NFL player Jalen Hurts has made history and fans have been nothing but supportive. The Philadelphia Eagles quarterback is now the highest-paid player in the league’s history.

Not only has he made history, but in his newest Essence cover story, he credits Black women for paving the way for his successes. Specifically, he mentions how his mother, Pamela Hurts, consistently inspired him throughout his life.

He says she showed him how to “get it out the mud, because she’s had to get it out the mud for herself.” She also showed him what tenacity looks like. At a time when she was a special education teacher, she noticed her colleagues getting laid off and had to find a way to secure her livelihood.

“She went back to school, and she got her master’s to become a counselor,” Hurts told Essence. “That’s a living testimony for me.”  

Hurts credits many of his accomplishments to Black women. Here are the ways that he has honored them.

An Ode To Black Women

One of the ways he has honored Black women was simply by allowing his first cover story as a pro-athlete to be with a Black woman-focused outlet.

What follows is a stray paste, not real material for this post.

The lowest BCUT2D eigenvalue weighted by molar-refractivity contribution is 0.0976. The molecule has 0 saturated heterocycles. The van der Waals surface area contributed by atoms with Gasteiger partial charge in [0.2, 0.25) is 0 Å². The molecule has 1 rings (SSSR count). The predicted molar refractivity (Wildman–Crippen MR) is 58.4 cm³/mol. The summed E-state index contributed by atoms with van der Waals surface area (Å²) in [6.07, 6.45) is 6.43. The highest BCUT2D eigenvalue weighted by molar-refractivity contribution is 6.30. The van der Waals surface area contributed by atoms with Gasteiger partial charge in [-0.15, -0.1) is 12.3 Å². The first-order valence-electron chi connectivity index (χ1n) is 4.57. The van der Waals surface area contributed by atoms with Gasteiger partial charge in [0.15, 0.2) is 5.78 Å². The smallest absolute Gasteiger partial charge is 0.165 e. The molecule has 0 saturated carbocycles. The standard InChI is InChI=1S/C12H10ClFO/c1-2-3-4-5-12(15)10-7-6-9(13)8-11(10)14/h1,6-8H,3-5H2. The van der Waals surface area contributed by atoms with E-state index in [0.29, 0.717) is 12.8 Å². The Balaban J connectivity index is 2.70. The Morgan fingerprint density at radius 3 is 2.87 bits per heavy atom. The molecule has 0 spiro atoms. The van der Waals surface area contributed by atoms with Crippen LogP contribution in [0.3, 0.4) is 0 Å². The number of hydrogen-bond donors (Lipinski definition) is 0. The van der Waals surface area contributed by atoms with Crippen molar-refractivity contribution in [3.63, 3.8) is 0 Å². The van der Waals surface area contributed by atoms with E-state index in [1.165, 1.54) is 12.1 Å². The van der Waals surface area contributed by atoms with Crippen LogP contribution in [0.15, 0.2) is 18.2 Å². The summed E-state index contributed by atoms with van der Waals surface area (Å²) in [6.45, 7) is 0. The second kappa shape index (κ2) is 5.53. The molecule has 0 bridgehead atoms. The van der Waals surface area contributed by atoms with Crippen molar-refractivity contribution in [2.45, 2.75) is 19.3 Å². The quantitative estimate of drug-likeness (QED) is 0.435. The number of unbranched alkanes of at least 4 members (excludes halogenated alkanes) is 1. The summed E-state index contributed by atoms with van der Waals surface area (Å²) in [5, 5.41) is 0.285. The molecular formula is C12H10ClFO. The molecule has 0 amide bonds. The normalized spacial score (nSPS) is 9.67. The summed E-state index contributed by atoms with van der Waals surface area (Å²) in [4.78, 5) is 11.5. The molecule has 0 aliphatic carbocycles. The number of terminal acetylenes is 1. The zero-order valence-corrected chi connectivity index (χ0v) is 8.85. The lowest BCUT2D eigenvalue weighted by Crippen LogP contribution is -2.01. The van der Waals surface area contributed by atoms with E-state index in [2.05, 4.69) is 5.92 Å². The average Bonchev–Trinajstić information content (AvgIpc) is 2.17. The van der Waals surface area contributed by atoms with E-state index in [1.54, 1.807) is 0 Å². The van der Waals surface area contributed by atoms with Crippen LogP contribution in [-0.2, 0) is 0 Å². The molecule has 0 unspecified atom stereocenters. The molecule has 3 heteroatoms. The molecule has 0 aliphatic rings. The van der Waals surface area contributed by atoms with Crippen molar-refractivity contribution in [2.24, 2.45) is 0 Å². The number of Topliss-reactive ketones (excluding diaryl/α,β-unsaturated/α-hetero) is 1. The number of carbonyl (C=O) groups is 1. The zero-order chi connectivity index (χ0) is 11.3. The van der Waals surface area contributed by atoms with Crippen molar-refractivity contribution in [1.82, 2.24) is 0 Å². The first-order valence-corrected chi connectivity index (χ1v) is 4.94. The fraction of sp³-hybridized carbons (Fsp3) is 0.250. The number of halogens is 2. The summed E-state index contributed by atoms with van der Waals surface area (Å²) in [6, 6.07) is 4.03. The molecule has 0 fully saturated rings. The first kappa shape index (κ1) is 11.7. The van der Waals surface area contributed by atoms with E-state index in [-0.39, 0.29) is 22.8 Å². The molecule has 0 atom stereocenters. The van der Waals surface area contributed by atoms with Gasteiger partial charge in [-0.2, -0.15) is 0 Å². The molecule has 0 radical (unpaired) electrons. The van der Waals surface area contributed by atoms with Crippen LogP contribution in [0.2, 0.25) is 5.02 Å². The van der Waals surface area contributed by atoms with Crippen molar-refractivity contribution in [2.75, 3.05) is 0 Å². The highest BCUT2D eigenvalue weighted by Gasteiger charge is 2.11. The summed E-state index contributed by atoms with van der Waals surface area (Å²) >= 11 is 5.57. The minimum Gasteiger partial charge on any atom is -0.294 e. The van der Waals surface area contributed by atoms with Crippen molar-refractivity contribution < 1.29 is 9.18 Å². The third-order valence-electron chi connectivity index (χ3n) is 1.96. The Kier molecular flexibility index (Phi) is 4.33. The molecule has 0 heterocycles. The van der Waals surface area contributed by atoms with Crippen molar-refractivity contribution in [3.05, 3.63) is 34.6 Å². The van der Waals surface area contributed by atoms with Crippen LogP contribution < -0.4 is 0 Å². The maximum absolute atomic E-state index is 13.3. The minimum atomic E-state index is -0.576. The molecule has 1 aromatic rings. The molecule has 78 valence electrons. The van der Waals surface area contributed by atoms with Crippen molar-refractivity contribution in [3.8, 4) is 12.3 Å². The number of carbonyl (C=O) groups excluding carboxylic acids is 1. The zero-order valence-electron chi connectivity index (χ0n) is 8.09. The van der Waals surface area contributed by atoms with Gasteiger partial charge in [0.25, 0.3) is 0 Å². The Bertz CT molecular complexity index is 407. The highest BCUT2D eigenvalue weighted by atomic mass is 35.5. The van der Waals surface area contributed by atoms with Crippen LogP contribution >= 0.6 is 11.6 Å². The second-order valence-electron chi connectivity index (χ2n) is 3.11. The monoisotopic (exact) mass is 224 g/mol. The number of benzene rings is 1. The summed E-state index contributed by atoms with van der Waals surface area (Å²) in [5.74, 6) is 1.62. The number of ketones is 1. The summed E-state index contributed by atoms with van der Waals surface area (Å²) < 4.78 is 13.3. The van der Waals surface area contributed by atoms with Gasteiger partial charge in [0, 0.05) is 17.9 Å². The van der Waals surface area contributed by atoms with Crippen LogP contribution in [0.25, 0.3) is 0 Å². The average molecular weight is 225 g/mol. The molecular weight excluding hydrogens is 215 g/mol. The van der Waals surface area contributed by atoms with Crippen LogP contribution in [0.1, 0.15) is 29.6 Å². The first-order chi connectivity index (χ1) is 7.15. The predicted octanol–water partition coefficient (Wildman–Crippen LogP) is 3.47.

Sharing Black Love

Photo credit: Tim Nwachukwu

His relationship is up next. In the Essence article, the football player confirmed his relationship with longtime on-again-off-again girlfriend Bryonna Burrows. Although the women on Twitter were not too happy when the two were spotted together at last season’s NFC championship game, Hurts does not play about her.

“I knew a long time ago,” he said referencing Burrows. “I mean, to this point in my life, that’s an irreplaceable feeling. I think that’s what allowed us to get to where we are now.”  

Choosing The Right Team

Last, is his management team that includes Black women. His agent, Nicole Lynn, is also a history maker because of Hurts. She is the first woman to ever represent a Super Bowl starting quarterback. She shot her shot to be his agent via Instagram DMs. After he and his father got to know Lynn, they decided to gave her the job opportunity. The duo hasn’t looked back since.

Hurts knows that the team of Black women behind him is substantial but he doesn’t take that for granted. Nor does he feel like he has these women in his corner just because it’s what’s trendy now.

“I’m not doing anything to be different,” he said in the Essence interview. “I just think that’s the way it’s been ordained. I have the ultimate amount of respect for anyone who goes out there and grinds for something. Puts the work in, and they go get it done. I don’t put a gender on those things.”